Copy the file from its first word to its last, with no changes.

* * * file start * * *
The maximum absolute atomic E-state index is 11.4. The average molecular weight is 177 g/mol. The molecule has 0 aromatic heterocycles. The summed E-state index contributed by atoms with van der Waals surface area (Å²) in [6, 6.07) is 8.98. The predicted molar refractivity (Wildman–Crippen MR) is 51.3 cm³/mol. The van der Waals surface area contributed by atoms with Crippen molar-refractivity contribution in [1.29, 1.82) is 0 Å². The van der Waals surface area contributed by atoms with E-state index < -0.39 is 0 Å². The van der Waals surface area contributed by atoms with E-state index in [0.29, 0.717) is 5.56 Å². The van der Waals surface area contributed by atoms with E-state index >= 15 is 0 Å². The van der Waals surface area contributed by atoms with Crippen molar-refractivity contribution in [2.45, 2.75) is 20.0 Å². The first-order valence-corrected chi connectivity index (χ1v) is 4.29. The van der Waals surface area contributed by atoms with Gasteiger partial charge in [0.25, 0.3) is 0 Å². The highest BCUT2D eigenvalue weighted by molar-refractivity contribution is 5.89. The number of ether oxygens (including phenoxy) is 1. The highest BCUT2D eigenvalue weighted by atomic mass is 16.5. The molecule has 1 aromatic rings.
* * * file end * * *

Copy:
The maximum absolute atomic E-state index is 11.4. The average molecular weight is 177 g/mol. The molecule has 0 aromatic heterocycles. The summed E-state index contributed by atoms with van der Waals surface area (Å²) in [6, 6.07) is 8.98. The predicted molar refractivity (Wildman–Crippen MR) is 51.3 cm³/mol. The van der Waals surface area contributed by atoms with Crippen molar-refractivity contribution in [1.29, 1.82) is 0 Å². The van der Waals surface area contributed by atoms with E-state index < -0.39 is 0 Å². The van der Waals surface area contributed by atoms with E-state index in [0.29, 0.717) is 5.56 Å². The van der Waals surface area contributed by atoms with E-state index >= 15 is 0 Å². The van der Waals surface area contributed by atoms with Crippen molar-refractivity contribution in [2.45, 2.75) is 20.0 Å². The first-order valence-corrected chi connectivity index (χ1v) is 4.29. The van der Waals surface area contributed by atoms with Gasteiger partial charge in [0.25, 0.3) is 0 Å². The highest BCUT2D eigenvalue weighted by molar-refractivity contribution is 5.89. The number of ether oxygens (including phenoxy) is 1. The highest BCUT2D eigenvalue weighted by atomic mass is 16.5. The molecule has 1 aromatic rings.